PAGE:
9:30 p.m. | Update
Regulators have accused former CEOs of mortgage giants Fannie Mae and Freddie mac investors deceiving their companies’ exposure to risky mortgages, one of the most important federal measures taken against those at the center of the housing crisis.
The lawsuits against the two chief executives and four other top executives on Friday are an aggressive move Security and Trade Commission, and come after a three-year investigation.
The agency has come under fire for failing to prosecute senior Wall Street and mortgage industry executives who contributed to the financial crisis. In cases challenging the deceptive marketing of mortgage-related securities, the SEC has been criticized for citing only mid-level bankers while settling with the Wall Street companies themselves. Recently, the agency was criticized by a federal judge after allowing Citigroup to settle a fraud case without acknowledging wrongdoing.
SEC officials on Friday proclaimed their actions in the Fannie and Freddie case as part of a renewed effort to crack down on wrongdoing at the highest levels of Wall Street and U.S. businesses.
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“All individuals, regardless of rank or position, will be held responsible for perpetuating half-truths or false statements on matters materially important to the interests of our country’s investors,” said Robert S. Khuzami , responsible for the agency’s law enforcement. “Investors have been denied the opportunity to make informed investment decisions.”
He noted that the agency had now filed 38 separate actions arising from the 2008 financial crisis.
Former executives Fannie Mae and Freddie Mac have vowed to challenge the government, saying companies have repeatedly disclosed their loan portfolio breakdowns.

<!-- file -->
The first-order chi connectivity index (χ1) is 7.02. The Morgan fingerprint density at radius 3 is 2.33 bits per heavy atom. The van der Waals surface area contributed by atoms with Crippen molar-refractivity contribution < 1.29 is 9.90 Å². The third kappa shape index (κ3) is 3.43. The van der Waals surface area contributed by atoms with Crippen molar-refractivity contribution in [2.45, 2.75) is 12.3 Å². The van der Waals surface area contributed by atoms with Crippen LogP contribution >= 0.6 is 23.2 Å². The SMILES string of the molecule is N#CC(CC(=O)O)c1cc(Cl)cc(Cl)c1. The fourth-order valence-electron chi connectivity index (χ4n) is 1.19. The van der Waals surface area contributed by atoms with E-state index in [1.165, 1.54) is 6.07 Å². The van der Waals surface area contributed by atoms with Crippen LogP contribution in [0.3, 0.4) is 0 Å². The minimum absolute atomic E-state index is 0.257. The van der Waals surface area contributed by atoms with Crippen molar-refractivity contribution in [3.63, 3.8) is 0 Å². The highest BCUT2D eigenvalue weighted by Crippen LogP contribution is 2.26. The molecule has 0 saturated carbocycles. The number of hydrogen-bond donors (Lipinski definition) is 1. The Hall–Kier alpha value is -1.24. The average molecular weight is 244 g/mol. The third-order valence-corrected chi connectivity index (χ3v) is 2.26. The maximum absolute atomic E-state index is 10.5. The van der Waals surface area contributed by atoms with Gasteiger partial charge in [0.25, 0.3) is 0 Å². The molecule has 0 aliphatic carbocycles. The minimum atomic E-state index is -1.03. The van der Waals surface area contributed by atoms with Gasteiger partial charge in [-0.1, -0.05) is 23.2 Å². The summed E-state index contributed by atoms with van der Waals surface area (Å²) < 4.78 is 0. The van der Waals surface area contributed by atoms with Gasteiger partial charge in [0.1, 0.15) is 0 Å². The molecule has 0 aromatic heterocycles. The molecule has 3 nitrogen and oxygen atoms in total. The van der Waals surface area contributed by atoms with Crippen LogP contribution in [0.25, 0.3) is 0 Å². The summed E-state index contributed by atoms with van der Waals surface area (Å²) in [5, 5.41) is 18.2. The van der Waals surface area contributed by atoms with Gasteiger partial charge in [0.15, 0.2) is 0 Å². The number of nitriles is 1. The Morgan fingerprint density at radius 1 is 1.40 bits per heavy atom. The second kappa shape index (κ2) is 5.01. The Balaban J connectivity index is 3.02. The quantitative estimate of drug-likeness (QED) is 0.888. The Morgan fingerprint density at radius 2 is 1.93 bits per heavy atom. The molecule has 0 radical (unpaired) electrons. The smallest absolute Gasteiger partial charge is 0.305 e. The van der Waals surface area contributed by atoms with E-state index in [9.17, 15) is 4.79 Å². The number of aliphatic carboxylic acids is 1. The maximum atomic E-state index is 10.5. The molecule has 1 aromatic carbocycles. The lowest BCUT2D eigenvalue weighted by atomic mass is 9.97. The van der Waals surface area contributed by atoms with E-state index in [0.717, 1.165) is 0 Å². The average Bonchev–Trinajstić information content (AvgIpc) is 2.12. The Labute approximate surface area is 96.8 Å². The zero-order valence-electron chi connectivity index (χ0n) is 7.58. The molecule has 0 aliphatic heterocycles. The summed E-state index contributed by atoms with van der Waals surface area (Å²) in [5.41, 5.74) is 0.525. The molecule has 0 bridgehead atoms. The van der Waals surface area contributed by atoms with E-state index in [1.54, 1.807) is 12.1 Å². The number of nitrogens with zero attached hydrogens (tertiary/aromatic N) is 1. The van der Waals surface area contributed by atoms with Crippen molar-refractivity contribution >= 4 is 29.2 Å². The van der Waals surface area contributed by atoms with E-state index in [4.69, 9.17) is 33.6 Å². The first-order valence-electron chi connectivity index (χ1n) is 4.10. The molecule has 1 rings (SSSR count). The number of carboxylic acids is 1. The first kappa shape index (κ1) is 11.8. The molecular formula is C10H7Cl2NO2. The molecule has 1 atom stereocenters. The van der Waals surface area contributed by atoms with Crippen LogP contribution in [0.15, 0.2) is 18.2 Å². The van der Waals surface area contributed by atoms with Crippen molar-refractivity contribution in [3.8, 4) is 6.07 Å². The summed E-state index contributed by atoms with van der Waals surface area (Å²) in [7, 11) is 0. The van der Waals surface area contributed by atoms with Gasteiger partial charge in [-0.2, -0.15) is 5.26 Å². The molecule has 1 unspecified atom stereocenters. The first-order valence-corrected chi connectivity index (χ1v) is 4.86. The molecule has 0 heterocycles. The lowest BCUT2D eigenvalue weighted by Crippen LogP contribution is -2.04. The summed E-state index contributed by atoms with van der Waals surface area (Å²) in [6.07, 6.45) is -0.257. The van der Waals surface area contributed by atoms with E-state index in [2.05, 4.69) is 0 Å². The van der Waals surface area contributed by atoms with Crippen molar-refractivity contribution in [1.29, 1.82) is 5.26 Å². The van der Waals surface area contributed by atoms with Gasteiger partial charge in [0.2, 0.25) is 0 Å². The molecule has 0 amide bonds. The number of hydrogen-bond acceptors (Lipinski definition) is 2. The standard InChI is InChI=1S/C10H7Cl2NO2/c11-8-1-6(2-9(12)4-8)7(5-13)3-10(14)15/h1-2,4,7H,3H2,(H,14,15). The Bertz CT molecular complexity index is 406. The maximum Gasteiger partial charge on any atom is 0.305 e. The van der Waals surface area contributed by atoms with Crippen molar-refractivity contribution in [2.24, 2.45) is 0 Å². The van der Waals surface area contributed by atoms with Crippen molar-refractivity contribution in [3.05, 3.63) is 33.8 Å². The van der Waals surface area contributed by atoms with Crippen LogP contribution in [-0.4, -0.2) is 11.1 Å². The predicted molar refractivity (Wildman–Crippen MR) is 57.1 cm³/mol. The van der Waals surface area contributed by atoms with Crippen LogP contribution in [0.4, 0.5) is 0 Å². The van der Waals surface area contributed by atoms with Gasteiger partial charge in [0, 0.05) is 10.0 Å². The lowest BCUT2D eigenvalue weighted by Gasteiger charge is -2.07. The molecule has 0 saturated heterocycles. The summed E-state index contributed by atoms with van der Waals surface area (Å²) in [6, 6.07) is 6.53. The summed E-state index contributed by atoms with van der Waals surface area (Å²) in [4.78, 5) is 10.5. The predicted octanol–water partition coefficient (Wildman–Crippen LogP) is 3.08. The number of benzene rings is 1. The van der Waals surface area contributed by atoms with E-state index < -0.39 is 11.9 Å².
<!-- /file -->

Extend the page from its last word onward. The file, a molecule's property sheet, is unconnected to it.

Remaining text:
As companies fueled both the housing bubble and Wall Street’s risk appetite, Fannie Mae and Freddie Mac were quickly investigated by federal agencies amid the financial crisis of 2008. But Freddie Mac revealed this summer that the Justice Department’s investigation into the company was over. at no cost. And the SEC shut down before bringing lawsuits against the two companies.
Instead, deals with Fannie and Freddie will allow companies now controlled by the government to escape prosecution and fines as long as they cooperate with authorities. The deal does not require federal court approval, unlike the proposed settlement with Citigroup.
The case against former executives, including Daniel H. Mudd, the former CEO of Fannie Mae, and Richard F. Syron, the former CEO of Freddie Mac, centers on a series of disclosures the companies have made to investors at the height of the crisis. mortgage boom. The government maintains that companies have minimized the extent of their exposure to subprime mortgages, loans granted to the riskiest borrowers.
An SEC complaint argues that executives at Freddie Mac falsely claimed the company had virtually no exposure to ultra-risky loans, despite internal warnings berating such claims.
Another complaint argues that Fannie Mae executives described subprime loans as those made to people “with weaker credit histories,” while reporting only a tenth of loans that met these criteria in 2007. two complaints were filed in United States District Court in Manhattan. .
Mr Mudd, who was managing director of Fannie Mae from 2005 until the government took over the company in 2008, said there had been no deception.
“The government has reviewed and approved the company’s disclosures during my tenure and until today,” he said in a statement. “Now it appears the government has negotiated a deal to hold the government and government-appointed leaders who have signed the same disclosures since I left, blameless – so that he can prosecute the people he fired there.” years ago. ”